close.removeEventListener('click', this.closeHandler, false);
            dialogElem.remove();
            const dialogEvent = new CustomEvent('dialogClosed');
            document.body.dispatchEvent(dialogEvent);
        }
    }
}

export {DialogBox}

That is a lot of code 169 lines to be exact. I am still in the process of converting this code, still going to add some Template literals instead of the old fashioned string concatenation technique.

There are several very import things to note here in this code. For example the way the addEventListener() and removeEventListener are used. These functions have to be passed THE EXACT SAME parameters or removeEventListener() fails to remove the event listener and that clutters your memory up because you will have listeners referring to elements that don’t exist.

That is why I have this code this.closeHandler


//add the listener for when the user clicks to close

        this.closeHandler = function ( ) {
        this.removeDialogBox();
        }.bind(this);

        let close = document.getElementById(this.closeDialogId);
        close.addEventListener('click', this.closeHandler, false);

See this.closeHandler = function  that stores the function to handle the click on the close button. Both the add and remove event listener functions have to be passed the exact same function.

Look at the removeDialogBox function closer.


let dialogElem = document.getElementById(this.dialogBoxId);
        //if a dialog box of the same id exists delete it first to prevent errors and issues
        if (dialogElem) {
            let close = document.getElementById(this.closeDialogId);
            close.removeEventListener('click', this.closeHandler, false);
            dialogElem.remove();
            const dialogEvent = new CustomEvent('dialogClosed');
            document.body.dispatchEvent(dialogEvent);
        }

Notice that the second argument to removeEventListener is this.closeHandler that is the same function passed to the addEventListener above.

If you use anonymous functions inside add and remove event listeners instead, then they wont be the same function and so your event listener won’t be removed and your memory fills up faster.

Another important note is that the this.handler function must use bind(this) like so

this.closeHandler = function ( ) { this.removeDialogBox(); }.bind(this);

If you don’t bind the function expression then you will get an error about this.removeDialogBox is not a function.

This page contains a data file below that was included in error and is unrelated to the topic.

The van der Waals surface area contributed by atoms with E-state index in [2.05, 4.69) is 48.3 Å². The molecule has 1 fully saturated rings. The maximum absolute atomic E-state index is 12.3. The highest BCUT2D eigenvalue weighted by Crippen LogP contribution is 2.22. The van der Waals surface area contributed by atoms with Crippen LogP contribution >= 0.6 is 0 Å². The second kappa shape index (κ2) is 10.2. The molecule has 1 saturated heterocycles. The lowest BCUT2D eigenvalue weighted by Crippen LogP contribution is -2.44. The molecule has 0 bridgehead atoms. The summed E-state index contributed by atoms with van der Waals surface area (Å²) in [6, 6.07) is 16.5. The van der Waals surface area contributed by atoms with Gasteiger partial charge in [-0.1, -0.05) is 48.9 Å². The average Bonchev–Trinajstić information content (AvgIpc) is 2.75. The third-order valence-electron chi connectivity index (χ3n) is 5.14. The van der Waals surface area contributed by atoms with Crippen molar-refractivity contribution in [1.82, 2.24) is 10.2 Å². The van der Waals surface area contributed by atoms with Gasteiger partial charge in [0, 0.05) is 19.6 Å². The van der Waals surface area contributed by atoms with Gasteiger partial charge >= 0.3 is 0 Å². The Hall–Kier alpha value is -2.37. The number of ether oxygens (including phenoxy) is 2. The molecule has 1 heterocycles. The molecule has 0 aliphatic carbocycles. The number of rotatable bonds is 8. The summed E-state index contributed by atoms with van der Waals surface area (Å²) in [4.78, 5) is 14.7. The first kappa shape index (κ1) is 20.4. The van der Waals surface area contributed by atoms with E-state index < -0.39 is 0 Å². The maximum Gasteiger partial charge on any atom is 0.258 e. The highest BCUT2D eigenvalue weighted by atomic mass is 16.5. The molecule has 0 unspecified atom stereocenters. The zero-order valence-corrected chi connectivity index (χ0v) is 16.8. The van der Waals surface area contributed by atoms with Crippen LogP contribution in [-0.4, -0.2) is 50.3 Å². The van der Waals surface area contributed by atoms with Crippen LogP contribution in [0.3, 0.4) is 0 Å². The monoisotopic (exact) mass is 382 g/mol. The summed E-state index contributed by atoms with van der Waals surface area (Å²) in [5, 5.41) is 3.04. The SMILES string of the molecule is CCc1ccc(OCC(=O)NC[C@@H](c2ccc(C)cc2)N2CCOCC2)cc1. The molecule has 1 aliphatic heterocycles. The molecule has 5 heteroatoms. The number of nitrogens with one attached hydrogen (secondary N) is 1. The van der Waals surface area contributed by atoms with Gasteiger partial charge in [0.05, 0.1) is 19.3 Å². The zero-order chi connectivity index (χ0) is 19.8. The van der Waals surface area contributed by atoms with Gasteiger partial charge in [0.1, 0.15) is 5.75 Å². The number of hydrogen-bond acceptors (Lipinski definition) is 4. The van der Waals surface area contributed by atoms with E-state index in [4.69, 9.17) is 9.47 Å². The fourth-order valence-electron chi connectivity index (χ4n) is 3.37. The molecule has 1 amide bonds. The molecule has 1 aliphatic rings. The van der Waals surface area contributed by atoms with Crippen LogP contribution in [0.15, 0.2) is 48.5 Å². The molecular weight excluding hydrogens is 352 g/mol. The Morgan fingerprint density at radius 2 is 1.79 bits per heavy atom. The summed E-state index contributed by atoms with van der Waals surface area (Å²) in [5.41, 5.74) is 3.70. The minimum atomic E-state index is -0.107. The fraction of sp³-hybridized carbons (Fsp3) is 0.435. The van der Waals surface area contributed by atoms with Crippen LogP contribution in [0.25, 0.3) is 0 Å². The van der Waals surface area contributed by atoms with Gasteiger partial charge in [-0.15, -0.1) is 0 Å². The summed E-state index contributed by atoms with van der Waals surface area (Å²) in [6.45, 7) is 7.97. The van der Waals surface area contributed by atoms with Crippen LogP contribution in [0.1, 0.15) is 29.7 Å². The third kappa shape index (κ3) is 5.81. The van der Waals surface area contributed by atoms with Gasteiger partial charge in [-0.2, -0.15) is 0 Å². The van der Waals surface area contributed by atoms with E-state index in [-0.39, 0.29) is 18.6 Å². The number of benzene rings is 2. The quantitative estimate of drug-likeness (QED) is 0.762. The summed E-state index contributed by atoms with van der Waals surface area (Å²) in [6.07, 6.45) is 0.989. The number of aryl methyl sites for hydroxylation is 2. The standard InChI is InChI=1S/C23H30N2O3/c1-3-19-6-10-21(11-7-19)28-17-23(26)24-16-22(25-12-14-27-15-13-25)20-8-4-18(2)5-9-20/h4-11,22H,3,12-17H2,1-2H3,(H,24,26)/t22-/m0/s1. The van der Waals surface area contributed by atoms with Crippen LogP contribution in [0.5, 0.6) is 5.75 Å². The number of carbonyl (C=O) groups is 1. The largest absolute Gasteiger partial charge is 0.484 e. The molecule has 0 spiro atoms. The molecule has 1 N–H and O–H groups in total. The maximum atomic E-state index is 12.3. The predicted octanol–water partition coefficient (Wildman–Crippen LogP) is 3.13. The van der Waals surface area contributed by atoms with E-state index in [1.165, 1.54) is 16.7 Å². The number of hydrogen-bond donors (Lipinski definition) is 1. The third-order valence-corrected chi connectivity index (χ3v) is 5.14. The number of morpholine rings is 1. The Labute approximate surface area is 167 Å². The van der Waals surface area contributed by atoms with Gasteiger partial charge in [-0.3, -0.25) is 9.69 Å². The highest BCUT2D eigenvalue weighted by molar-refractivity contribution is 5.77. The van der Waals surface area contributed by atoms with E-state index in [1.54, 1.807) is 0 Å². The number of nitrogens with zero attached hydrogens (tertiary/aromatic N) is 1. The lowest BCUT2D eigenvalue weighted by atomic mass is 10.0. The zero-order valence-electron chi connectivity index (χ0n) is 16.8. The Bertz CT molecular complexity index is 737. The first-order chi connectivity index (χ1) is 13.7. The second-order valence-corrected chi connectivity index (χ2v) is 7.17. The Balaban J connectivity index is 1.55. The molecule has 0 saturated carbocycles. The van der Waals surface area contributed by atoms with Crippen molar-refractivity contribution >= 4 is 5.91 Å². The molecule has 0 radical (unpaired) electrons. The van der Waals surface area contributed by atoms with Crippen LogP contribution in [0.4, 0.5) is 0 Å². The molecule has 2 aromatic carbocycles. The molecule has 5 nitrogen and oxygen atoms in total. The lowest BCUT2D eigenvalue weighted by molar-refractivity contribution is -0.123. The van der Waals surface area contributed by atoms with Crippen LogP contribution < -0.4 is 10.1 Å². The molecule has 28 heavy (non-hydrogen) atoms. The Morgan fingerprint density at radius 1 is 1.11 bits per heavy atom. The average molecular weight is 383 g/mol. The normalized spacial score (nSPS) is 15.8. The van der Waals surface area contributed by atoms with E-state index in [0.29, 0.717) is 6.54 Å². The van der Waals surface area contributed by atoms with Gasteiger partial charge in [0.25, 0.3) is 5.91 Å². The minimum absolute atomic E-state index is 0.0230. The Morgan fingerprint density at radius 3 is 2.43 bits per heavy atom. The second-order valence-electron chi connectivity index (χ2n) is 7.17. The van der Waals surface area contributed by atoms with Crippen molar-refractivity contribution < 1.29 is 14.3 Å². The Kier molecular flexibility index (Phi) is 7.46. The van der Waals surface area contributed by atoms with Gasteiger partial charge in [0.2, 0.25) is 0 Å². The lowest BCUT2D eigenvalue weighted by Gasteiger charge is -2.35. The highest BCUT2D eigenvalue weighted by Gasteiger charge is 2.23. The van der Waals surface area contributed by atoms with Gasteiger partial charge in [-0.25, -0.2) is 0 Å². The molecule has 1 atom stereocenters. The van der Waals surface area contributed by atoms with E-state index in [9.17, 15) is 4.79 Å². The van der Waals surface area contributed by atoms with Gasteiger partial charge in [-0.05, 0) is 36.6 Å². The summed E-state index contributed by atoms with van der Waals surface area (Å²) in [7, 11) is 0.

This is because you are storing the closeHandler in memory for later use.  At that later time the context will be different, the code won’t be executing within your class anymore, it will be in it’s own context. That means “this” that was alive in your class, no longer exists. Which means that function no longer exists You must bind “this” by using “.bind(this) at the end of the function.

And now about the Custom Event. You will see it at the bottom of the removeDialogbox() function

const dialogEvent = new CustomEvent('dialogClosed');
document.body.dispatchEvent(dialogEvent);

Those two lines is all it takes to create and dispatch your own Custom event.

Listening for custom events

This means you write code that listens for the custom “dialogClosed” event to be fired like this.

document.body.addEventListener('dialogClosed', function (){
overlay.hideOverlay();
});

Notice I am using document.body this is a very easy way to create the listener. This is using an anonymous function which is bad because this listener can’t be removed. It should be removed right below this. In order to do that you would need to create the handler function above it and pass it to both the add and remove event listeners.

Adding information to the event.

This is one of the most handy parts of custom events, the ability to pass information in the event. This can be any information, a full object even.
In this article it mentions adding custom data with “detail”.  Here is an example from the code above.

const dialogEvent = new CustomEvent('dialogClosed',{ detail: {
        id: this.dialogBoxId
    } });

Here I am passing id you can use this same format to pass many more values just add a comma to the end of each one. Then to access the extra information in your listener you do like this.

document.body.addEventListener( 'dialogClosed', function (event) {

let dialogId = event.detail.id
switch (dialogId) {
case mainDialogId :
mainOverlay.hideOverlay();
break;
case colorDialogId :
overlay2.hideOverlay();
break;
}

}, false);

More about addEventListener

Above I am using event.detail.id to get the value I stored in id in the detail of the custom event. Notice how I am using a switch statement to compare the id’s of the dialog that closed to close the correct overlay. There is no default behavior for this action, either one dialog closes or another. I could have 5 different dialogs if I wanted.

Links

The living DOM specification – covers javascript events and listeners and custom events etc. all in great detail. This is the language specification ie. “How things should work” Each browser implements it’s own version of this.

MDN addEventListener – great information about adding event listeners with lots of examples.

MDN creating and triggering events – great article about how to create and trigger custom events with examples.

MDN CustomEvent – basic documentation and good information about the CustomEvent object.